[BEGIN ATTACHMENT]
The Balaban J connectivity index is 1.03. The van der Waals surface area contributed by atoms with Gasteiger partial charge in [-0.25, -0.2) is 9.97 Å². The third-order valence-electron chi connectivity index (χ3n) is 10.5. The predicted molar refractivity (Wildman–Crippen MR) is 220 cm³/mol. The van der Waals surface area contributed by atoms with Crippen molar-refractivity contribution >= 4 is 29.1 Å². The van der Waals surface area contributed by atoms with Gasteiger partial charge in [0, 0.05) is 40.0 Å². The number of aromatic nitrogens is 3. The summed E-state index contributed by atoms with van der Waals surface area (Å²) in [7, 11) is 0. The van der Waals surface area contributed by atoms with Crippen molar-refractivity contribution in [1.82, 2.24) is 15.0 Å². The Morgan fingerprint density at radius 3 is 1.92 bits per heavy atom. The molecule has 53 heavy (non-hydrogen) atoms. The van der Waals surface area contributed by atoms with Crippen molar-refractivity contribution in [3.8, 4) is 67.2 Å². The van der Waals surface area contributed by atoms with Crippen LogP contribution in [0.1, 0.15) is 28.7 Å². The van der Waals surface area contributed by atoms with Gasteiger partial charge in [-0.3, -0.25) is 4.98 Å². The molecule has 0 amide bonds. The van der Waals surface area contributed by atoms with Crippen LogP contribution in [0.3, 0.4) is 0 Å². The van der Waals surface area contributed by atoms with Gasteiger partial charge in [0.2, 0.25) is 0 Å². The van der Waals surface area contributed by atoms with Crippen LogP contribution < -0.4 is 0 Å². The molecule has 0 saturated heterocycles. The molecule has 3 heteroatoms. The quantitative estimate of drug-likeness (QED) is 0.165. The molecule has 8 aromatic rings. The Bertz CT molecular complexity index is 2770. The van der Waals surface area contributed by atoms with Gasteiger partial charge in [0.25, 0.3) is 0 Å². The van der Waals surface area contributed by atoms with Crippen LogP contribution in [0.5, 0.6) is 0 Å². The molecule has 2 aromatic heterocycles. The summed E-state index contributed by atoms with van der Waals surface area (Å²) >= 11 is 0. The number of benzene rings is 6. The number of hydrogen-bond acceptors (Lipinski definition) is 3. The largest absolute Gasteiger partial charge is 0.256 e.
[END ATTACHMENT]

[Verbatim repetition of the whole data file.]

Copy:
The Balaban J connectivity index is 1.03. The van der Waals surface area contributed by atoms with Gasteiger partial charge in [-0.25, -0.2) is 9.97 Å². The third-order valence-electron chi connectivity index (χ3n) is 10.5. The predicted molar refractivity (Wildman–Crippen MR) is 220 cm³/mol. The van der Waals surface area contributed by atoms with Crippen molar-refractivity contribution >= 4 is 29.1 Å². The van der Waals surface area contributed by atoms with Gasteiger partial charge in [0, 0.05) is 40.0 Å². The number of aromatic nitrogens is 3. The summed E-state index contributed by atoms with van der Waals surface area (Å²) in [7, 11) is 0. The van der Waals surface area contributed by atoms with Crippen molar-refractivity contribution in [1.82, 2.24) is 15.0 Å². The Morgan fingerprint density at radius 3 is 1.92 bits per heavy atom. The molecule has 53 heavy (non-hydrogen) atoms. The van der Waals surface area contributed by atoms with Crippen molar-refractivity contribution in [3.8, 4) is 67.2 Å². The van der Waals surface area contributed by atoms with Crippen LogP contribution in [0.1, 0.15) is 28.7 Å². The van der Waals surface area contributed by atoms with Gasteiger partial charge in [-0.3, -0.25) is 4.98 Å². The molecule has 0 amide bonds. The van der Waals surface area contributed by atoms with Crippen LogP contribution in [0.3, 0.4) is 0 Å². The van der Waals surface area contributed by atoms with Gasteiger partial charge in [0.2, 0.25) is 0 Å². The van der Waals surface area contributed by atoms with Crippen LogP contribution < -0.4 is 0 Å². The molecule has 0 saturated heterocycles. The molecule has 3 heteroatoms. The quantitative estimate of drug-likeness (QED) is 0.165. The molecule has 8 aromatic rings. The Bertz CT molecular complexity index is 2770. The van der Waals surface area contributed by atoms with Gasteiger partial charge in [0.25, 0.3) is 0 Å². The van der Waals surface area contributed by atoms with Crippen LogP contribution in [0.5, 0.6) is 0 Å². The molecule has 2 aromatic heterocycles. The summed E-state index contributed by atoms with van der Waals surface area (Å²) >= 11 is 0. The number of benzene rings is 6. The number of hydrogen-bond acceptors (Lipinski definition) is 3. The largest absolute Gasteiger partial charge is 0.256 e.